February 11, 2013

Most Say Adult Children Should Give Financial Help to Parents in Need

75%

Fully 75% of the public says adult children have a responsibility to support elderly parents in need. Fewer say the same about a responsibility to aid grown children.

Fully 75% of adults say that adult children have a responsibility to provide financial assistance to an elderly parent in need. Only 23% say this is not an adult child’s responsibility.

By contrast, only about half of all respondents (52%) say parents have a responsibility to provide financial assistance to a grown child if he or she needs it. Some 44% say parents do not have a responsibility to do this.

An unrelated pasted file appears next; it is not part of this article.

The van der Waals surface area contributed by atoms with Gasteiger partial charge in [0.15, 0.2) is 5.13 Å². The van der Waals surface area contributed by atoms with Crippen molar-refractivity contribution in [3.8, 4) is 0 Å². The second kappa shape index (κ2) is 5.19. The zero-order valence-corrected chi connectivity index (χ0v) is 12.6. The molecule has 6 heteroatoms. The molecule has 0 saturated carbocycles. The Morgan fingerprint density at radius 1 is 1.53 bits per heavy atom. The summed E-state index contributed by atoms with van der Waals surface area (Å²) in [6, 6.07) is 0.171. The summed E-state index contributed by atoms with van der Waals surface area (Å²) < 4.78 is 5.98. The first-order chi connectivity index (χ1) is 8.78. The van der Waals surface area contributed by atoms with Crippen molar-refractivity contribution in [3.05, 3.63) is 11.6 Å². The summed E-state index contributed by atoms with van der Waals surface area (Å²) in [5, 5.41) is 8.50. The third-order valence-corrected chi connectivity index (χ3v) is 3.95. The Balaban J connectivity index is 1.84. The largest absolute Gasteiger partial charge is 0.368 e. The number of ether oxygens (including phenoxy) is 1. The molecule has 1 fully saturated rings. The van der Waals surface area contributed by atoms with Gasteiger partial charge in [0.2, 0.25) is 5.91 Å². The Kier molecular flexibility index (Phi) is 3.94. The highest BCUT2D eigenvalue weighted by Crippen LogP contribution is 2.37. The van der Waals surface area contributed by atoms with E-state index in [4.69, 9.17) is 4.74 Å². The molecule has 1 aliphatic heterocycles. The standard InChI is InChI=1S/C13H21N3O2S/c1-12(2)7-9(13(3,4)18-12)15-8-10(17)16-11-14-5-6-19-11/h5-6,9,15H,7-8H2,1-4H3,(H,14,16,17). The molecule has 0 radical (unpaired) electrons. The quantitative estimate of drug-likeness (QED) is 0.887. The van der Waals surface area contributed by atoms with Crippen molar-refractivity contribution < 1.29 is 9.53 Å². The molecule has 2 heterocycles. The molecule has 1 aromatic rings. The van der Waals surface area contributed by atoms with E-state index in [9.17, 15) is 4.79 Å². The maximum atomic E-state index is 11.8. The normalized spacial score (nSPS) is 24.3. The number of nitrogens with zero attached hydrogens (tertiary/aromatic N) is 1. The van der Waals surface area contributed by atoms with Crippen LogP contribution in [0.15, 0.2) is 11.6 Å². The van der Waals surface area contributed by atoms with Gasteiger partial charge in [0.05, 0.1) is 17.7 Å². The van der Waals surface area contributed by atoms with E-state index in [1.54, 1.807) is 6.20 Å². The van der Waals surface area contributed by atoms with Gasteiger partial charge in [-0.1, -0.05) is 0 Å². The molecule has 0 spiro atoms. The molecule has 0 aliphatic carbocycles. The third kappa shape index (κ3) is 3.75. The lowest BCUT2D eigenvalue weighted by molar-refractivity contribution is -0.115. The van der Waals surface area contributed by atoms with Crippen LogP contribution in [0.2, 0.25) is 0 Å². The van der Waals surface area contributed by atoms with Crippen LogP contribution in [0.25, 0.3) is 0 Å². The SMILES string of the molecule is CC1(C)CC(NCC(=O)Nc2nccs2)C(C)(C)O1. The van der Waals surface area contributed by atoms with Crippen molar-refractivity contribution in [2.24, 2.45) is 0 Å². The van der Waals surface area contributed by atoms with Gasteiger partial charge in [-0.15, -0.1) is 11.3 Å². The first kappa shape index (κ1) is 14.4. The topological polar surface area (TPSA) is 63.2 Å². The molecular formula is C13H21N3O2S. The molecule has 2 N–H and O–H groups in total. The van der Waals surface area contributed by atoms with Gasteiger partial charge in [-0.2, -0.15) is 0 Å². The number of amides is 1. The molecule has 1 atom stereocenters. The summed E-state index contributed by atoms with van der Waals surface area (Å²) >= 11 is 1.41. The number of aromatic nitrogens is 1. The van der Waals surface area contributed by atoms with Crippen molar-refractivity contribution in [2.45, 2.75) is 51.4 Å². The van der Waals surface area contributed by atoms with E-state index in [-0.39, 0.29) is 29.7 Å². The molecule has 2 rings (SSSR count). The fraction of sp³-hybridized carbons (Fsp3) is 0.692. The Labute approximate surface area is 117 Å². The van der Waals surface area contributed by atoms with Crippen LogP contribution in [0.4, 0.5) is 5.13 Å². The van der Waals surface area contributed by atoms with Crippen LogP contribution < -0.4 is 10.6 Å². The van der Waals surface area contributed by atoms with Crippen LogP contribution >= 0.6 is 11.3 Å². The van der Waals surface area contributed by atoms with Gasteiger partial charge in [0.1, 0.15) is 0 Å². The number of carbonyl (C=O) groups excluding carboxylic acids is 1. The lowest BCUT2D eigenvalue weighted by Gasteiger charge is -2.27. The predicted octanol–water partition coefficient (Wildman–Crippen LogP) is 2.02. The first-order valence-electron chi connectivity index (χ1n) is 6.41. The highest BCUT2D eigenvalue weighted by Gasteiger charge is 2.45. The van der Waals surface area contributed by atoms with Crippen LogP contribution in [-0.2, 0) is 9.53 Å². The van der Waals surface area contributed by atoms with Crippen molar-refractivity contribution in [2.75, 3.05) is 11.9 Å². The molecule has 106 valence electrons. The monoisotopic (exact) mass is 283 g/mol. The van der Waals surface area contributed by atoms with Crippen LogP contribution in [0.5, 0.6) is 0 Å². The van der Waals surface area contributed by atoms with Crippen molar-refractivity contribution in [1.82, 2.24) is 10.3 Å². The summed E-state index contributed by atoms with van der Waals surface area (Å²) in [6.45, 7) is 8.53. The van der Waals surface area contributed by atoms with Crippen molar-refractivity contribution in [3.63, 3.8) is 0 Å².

When it comes to providing financial support to an aging parent in need, there is strong support for the responsibility to do so across most major demographic groups. However, there are significant differences across age groups. Adults under age 40 are the most likely to say an adult child has a responsibility to support an elderly parent in need. Eight-in-ten in this age group (81%) say this is a responsibility, compared with 75% of middle-aged adults and 68% of those ages 60 or older.

On the question of whether parents have a responsibility to support their grown children, personal experience does seem to matter. Parents whose children are younger than 18 are less likely than those who have a child age 18 or older to say that it is a parent’s responsibility to provide financial support to a grown child who needs it (46% vs. 56%). And those parents who are providing primary financial support to a grown child are among the most likely to say this is a parent’s responsibility (64%). Read more